Russian President Vladimir Putin will provoke “sanctions from hell” if the frozen conflict in Ukraine turns hot, according to a prominent Republican.
“I’m hoping that they understand that the Russian economy, as weak as it is … they invade parts of the Ukraine, it will get weaker,” South Carolina Sen. Lindsey Graham told the Washington Examiner.
Graham, the top Republican on the Appropriations subcommittee that allocates State Department funding, issued that warning as tensions flare between Kyiv and Moscow. Ukrainian forces reportedly conducted an unprecedented drone strike against Russian-controlled artillery in eastern Ukraine, drawing renewed threats from Russia that coincided with reports of troop movements within western Russia that put Western officials on the watch for any ominous military buildup.
France and Germany, which have coordinated the so-called Normandy Format for talks to manage the Ukraine crisis, noted their attention to “the movements of Russian troops” in a message that signaled disapproval of the strike.
“We are closely monitoring the situation … and call on all parties to exercise restraint and work toward the immediate de-escalation of tensions,” the foreign ministries in Paris and Berlin said in a joint statement
Ukrainian President Volodymyr Zelensky adopted a pugilistic posture: “When the Ukrainian army feels the need to defend its land, it does so.” His remarks drew bipartisan support in Washington.
“I don’t feel like Russia has any right to question Ukraine on violations of Minsk,” said Sen. Jeanne Shaheen, a New Hampshire Democrat and Senate Foreign Relations Committee member, in reference to the agreements that Western powers once hoped would end the conflict in eastern Ukraine.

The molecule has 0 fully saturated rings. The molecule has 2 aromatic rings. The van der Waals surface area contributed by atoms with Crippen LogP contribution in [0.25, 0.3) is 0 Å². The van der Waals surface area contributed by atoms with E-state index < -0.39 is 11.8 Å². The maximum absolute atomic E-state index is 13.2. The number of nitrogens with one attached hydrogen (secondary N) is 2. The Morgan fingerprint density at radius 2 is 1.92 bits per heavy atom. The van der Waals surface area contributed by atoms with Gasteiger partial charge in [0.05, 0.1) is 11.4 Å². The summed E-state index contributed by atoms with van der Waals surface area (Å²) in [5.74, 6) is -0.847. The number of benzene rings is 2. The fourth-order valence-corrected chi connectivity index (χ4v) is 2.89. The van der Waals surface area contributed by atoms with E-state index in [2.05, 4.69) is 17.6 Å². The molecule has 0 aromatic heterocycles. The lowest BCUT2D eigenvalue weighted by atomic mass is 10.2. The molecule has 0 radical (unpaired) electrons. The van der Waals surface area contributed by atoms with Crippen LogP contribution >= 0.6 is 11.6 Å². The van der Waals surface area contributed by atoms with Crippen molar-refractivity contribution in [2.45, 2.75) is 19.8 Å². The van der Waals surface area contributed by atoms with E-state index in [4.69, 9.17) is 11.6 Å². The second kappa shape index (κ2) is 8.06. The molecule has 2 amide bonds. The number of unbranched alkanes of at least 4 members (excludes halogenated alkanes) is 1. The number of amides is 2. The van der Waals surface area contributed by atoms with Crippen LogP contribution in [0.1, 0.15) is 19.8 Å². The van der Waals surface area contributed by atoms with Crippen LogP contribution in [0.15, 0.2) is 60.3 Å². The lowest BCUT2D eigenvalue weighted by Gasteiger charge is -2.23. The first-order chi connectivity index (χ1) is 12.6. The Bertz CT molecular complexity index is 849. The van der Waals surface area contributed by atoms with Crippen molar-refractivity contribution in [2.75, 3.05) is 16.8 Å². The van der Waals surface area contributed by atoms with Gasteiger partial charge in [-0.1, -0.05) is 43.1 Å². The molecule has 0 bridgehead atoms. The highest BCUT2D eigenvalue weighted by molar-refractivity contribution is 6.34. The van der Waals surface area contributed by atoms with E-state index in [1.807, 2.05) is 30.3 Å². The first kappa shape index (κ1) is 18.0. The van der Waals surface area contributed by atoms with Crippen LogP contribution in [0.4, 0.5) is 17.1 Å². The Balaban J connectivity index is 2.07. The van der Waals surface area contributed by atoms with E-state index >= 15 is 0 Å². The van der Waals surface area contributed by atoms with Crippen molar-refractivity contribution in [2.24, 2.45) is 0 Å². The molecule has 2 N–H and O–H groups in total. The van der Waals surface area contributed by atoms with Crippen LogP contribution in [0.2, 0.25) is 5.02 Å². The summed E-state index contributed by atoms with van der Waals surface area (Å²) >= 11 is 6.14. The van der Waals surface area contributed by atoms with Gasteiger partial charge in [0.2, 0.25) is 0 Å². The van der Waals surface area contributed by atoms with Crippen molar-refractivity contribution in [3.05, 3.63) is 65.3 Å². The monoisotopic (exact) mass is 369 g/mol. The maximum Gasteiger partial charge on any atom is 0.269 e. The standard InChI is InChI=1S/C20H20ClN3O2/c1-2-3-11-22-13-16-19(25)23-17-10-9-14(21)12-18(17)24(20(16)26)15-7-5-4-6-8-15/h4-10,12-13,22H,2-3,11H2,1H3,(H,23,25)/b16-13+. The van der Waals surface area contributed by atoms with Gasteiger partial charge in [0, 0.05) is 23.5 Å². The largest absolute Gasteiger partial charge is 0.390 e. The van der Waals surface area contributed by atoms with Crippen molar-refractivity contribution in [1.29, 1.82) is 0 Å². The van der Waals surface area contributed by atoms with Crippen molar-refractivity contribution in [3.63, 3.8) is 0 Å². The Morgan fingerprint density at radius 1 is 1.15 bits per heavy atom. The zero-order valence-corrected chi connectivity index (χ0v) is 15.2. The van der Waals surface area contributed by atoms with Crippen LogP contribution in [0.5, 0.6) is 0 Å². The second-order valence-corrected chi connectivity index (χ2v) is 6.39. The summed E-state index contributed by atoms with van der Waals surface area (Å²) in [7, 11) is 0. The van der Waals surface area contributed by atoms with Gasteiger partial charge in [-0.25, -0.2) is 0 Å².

Shaheen and Graham both said that they would not agree with French or German criticism of Ukraine in this context.
“Hundreds of violations by Russian proxies and nothing happened,” said Graham. “So the French and Germans may be upset, but I’m upset that the system they negotiated does not work.”
Russian President Vladimir Putin underscored Tuesday that Russian forces have 2,000 unmanned aerial vehicles of their own while acknowledging the threat posed by such weapons.
“We know very well that they have won a reputation during armed conflicts over the past few years, we know their efficiency and the danger they can pose for us, in the context of what we have seen in Syria, namely, terrorist attacks involving drones,” he said at a meeting of defense ministry and industry officials. “We have learned to repel these attacks, and we are doing this effectively.”
Zelensky reportedly purchased the drones from Turkey, a NATO ally that has developed a complicated relationship with both Moscow and the rest of the trans-Atlantic security bloc.
“Our air vehicles are admired all over the world,” Turkish President Recep Tayyip Erdogan said earlier this year as military tacticians around the world reviewed the results of Turkish drone strikes in a recent conflict between Azerbaijan and Armenia. “Turkish armed drones are changing the methods of war.”
Shaheen sought to avoid overstating the tactical significance of the Ukrainian drone forces. “I think it’s too soon to know the answer to that,” she said. “But clearly, it gives them another weapon, which is going to be important as we look at Russia’s aggression.”
And Graham concurred that the political lens is clear. “I don’t see the Ukrainians being the provocateurs here,” he said. “They’re not going to use a fleet of drones to wipe out a bunch of tanks, but you can use drones to gather intelligence and respond [to Russian threats]. I don’t know what to say other than that. Drones are a weapon of war now.”